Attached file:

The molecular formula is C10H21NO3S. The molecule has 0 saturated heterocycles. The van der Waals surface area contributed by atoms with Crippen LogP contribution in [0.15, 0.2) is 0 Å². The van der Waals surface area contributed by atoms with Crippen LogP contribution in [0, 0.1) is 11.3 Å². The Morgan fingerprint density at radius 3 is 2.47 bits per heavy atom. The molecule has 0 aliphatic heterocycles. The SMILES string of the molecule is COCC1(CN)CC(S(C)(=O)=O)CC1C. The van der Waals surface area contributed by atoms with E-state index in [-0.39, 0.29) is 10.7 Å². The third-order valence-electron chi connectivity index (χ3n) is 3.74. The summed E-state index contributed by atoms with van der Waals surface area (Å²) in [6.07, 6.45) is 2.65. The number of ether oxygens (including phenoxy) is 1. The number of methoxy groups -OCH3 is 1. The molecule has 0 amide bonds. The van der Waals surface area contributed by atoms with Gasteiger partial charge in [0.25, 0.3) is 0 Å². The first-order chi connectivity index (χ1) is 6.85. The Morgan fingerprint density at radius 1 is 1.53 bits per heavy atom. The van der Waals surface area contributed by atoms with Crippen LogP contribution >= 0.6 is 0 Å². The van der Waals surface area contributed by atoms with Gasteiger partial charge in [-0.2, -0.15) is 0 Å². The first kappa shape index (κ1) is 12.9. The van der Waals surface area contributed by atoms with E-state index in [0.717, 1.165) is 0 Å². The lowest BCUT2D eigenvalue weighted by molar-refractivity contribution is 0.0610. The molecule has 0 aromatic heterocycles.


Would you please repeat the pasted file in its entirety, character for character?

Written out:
The molecular formula is C10H21NO3S. The molecule has 0 saturated heterocycles. The van der Waals surface area contributed by atoms with Crippen LogP contribution in [0.15, 0.2) is 0 Å². The van der Waals surface area contributed by atoms with Crippen LogP contribution in [0, 0.1) is 11.3 Å². The Morgan fingerprint density at radius 3 is 2.47 bits per heavy atom. The molecule has 0 aliphatic heterocycles. The SMILES string of the molecule is COCC1(CN)CC(S(C)(=O)=O)CC1C. The van der Waals surface area contributed by atoms with E-state index in [-0.39, 0.29) is 10.7 Å². The third-order valence-electron chi connectivity index (χ3n) is 3.74. The summed E-state index contributed by atoms with van der Waals surface area (Å²) in [6.07, 6.45) is 2.65. The number of ether oxygens (including phenoxy) is 1. The number of methoxy groups -OCH3 is 1. The molecule has 0 amide bonds. The van der Waals surface area contributed by atoms with Gasteiger partial charge in [0.25, 0.3) is 0 Å². The first-order chi connectivity index (χ1) is 6.85. The Morgan fingerprint density at radius 1 is 1.53 bits per heavy atom. The van der Waals surface area contributed by atoms with Crippen LogP contribution >= 0.6 is 0 Å². The van der Waals surface area contributed by atoms with Gasteiger partial charge in [-0.2, -0.15) is 0 Å². The first kappa shape index (κ1) is 12.9. The van der Waals surface area contributed by atoms with E-state index in [0.717, 1.165) is 0 Å². The lowest BCUT2D eigenvalue weighted by molar-refractivity contribution is 0.0610. The molecule has 0 aromatic heterocycles.